Cozumel Diving

Powerful arms taking the place of fins

A new diver has joined the long list of PADI certified divers this past week. There must have been a couple of dozen divers who earned their certification on Cozumel during that time. I’m sure all of us who are divers remember the day when we finished our skills in the open water and were told the PADI card would come in the mail soon, but in the meantime, let’s go diving!

I remember, also, that it wasn’t a terribly hard process: learn to breathe, don’t panic, stay with your buddy, ascend slowly, swim with your legs and flippers and don’t move your arms around like you’re conducting an orchestra.

But, a new diver from San Francisco,  Daewon, has to use his arms. Since his snowboarding accident seven years ago, his arms propel his wheelchair and now they propel him underwater. At least when the famous Cozumel currents aren’t doing the work for him.


Meeting with Alfonso and Israel to go over the basics before getting wet.

For him, the certification process was made easy by the owner, Renee “Apple” Applegate, and the dive instructors at Dive Paradise. The company has been working with a Denver area dive shop, A-1 Scuba, and Craig Hospital for a couple of years to introduce and train paraplegics and quadraplegics to the wonderful world of scuba. That connection brought Daewon to their door.

It was impressive to watch Alfonso and Israel patiently help Daewon into the Hotel Barracuda and No Name Bar pool for his first sessions, then ease him down the steps for his ocean dives. The entry and exit are, obviously the most challenging aspects for him. Once he is in the water, his powerful arms pull his body along. Even the instructors primarily used their arms to demonstrate the most effective strokes for him and to get a sense of how the current might affect his endurance. I rarely saw them use the fins during his dives.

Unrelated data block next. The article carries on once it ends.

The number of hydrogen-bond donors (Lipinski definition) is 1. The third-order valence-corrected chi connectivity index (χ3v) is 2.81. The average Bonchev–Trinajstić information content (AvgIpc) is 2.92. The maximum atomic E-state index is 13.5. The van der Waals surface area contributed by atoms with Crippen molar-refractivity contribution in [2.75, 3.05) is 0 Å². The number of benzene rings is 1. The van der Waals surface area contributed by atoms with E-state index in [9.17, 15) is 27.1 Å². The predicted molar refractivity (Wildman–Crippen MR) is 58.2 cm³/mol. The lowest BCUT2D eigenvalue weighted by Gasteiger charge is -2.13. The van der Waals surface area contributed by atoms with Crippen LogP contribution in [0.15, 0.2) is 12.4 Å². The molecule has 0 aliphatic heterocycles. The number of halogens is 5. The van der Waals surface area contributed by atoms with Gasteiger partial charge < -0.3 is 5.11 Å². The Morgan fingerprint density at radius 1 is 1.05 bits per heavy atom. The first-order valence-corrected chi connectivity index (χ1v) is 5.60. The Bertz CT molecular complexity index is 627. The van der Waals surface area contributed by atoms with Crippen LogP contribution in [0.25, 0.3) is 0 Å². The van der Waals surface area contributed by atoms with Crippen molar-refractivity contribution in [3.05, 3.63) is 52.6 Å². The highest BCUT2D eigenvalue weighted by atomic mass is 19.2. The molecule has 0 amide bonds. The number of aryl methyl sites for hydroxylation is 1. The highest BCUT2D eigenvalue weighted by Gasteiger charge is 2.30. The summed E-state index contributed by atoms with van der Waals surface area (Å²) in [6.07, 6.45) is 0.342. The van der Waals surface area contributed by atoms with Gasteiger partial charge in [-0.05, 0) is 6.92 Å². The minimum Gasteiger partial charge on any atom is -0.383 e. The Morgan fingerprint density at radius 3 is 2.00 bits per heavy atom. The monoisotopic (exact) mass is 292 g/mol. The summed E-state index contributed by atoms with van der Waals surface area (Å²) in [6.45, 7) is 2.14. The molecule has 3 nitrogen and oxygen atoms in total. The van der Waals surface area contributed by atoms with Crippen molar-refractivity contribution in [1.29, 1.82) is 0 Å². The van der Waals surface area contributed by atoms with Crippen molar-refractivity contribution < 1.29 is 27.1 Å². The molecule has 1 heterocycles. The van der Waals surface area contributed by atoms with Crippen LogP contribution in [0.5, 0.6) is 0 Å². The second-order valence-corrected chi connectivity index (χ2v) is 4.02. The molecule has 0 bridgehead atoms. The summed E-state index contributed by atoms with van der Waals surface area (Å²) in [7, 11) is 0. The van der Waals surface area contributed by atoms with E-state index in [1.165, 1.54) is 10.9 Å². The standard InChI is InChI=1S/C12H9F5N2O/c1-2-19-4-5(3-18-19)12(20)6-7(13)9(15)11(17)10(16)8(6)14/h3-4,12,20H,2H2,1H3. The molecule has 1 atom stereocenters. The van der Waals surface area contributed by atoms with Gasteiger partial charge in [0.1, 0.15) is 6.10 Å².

Easing down the steps at Hotel Barracuda/No Name bar.
Daewon practicing the “out of air” skill with Alfonso.
Moving along after completing a few skills
Powerful arms taking the place of fins

Those of us who live here and dive often on Palancar, Columbia and Eagle Ray wall wouldn’t expect to see much on a shore dive from Hotel Barracuda and the No Name bar. But, after spotting two sea horses and watching a spotted eagle ray glide north, maybe we should rethink shore dives?

Other than a lack of fins, he looks like any other diver.

Perhaps the initial reaction is to say, “Wow, that is impressive.” But, to Daewon, it’s just another sport that he has added to hand cycling and mono skiing.





An UW high five after completing his first open water dive.



About Aura Holguin-Resch 266 Articles
Welcome to the Cozumel Sun! I have been a full-time resident of Cozumel since 2006 and have a lot of great information about Cozumel to pass on to my readers. In Cozumel I have been the translator and editor of Cozumel Today Magazine and the creator of News Cozumel, an English section of news and information in “Tiempo de Cozumel", one of the oldest newspapers on the island. In addition to my editorial duties, I have provided volunteer translation services to residents, tourists, and local businesses. My version of retirement, is to provide this service to the English Speaking Community and raise funds to help those in need in our beautiful island paradise. Together, it is full time work, seven days per week, but very rewarding! I am always fine tuning this publication, with an end goal of providing my readers the latest news and information. Readers are welcome to provide articles, pictures, and reviews to both our website and Facebook pages.